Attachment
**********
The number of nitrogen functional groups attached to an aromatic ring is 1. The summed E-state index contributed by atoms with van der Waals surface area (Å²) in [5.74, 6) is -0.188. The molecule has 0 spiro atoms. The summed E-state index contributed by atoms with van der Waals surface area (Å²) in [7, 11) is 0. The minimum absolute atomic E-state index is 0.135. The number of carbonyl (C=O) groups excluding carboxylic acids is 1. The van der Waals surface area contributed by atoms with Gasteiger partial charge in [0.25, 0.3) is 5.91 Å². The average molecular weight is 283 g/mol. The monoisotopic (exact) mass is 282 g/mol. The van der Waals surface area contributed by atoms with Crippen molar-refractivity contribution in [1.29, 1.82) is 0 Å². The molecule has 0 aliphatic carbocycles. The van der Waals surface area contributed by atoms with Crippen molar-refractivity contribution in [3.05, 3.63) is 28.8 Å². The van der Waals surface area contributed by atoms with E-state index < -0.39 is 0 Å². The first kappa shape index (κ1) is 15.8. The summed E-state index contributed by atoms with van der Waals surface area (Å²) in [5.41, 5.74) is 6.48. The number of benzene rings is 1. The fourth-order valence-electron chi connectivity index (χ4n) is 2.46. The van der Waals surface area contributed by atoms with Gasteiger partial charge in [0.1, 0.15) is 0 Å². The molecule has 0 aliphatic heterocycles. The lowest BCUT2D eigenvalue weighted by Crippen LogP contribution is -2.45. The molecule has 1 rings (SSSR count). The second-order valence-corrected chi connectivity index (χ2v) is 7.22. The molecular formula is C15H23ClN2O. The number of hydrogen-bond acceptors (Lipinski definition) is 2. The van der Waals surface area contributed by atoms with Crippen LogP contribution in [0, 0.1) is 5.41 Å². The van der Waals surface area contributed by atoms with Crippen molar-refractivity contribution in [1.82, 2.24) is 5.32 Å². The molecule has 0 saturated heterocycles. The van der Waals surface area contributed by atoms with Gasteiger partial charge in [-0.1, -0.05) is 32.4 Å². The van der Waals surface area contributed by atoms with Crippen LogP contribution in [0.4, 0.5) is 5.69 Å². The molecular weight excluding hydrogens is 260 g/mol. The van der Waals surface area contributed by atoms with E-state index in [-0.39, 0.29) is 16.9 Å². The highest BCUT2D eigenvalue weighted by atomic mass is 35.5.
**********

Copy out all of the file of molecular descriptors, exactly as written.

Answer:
The number of nitrogen functional groups attached to an aromatic ring is 1. The summed E-state index contributed by atoms with van der Waals surface area (Å²) in [5.74, 6) is -0.188. The molecule has 0 spiro atoms. The summed E-state index contributed by atoms with van der Waals surface area (Å²) in [7, 11) is 0. The minimum absolute atomic E-state index is 0.135. The number of carbonyl (C=O) groups excluding carboxylic acids is 1. The van der Waals surface area contributed by atoms with Gasteiger partial charge in [0.25, 0.3) is 5.91 Å². The average molecular weight is 283 g/mol. The monoisotopic (exact) mass is 282 g/mol. The van der Waals surface area contributed by atoms with Crippen molar-refractivity contribution in [1.29, 1.82) is 0 Å². The molecule has 0 aliphatic carbocycles. The van der Waals surface area contributed by atoms with Crippen molar-refractivity contribution in [3.05, 3.63) is 28.8 Å². The van der Waals surface area contributed by atoms with E-state index < -0.39 is 0 Å². The first kappa shape index (κ1) is 15.8. The summed E-state index contributed by atoms with van der Waals surface area (Å²) in [5.41, 5.74) is 6.48. The number of benzene rings is 1. The fourth-order valence-electron chi connectivity index (χ4n) is 2.46. The van der Waals surface area contributed by atoms with Gasteiger partial charge in [0.1, 0.15) is 0 Å². The molecule has 0 aliphatic heterocycles. The lowest BCUT2D eigenvalue weighted by Crippen LogP contribution is -2.45. The molecule has 1 rings (SSSR count). The second-order valence-corrected chi connectivity index (χ2v) is 7.22. The molecular formula is C15H23ClN2O. The number of hydrogen-bond acceptors (Lipinski definition) is 2. The van der Waals surface area contributed by atoms with Crippen LogP contribution in [0, 0.1) is 5.41 Å². The van der Waals surface area contributed by atoms with Crippen molar-refractivity contribution in [1.82, 2.24) is 5.32 Å². The molecule has 0 saturated heterocycles. The van der Waals surface area contributed by atoms with Gasteiger partial charge in [-0.1, -0.05) is 32.4 Å². The van der Waals surface area contributed by atoms with Crippen LogP contribution in [0.4, 0.5) is 5.69 Å². The molecular weight excluding hydrogens is 260 g/mol. The van der Waals surface area contributed by atoms with E-state index in [-0.39, 0.29) is 16.9 Å². The highest BCUT2D eigenvalue weighted by atomic mass is 35.5.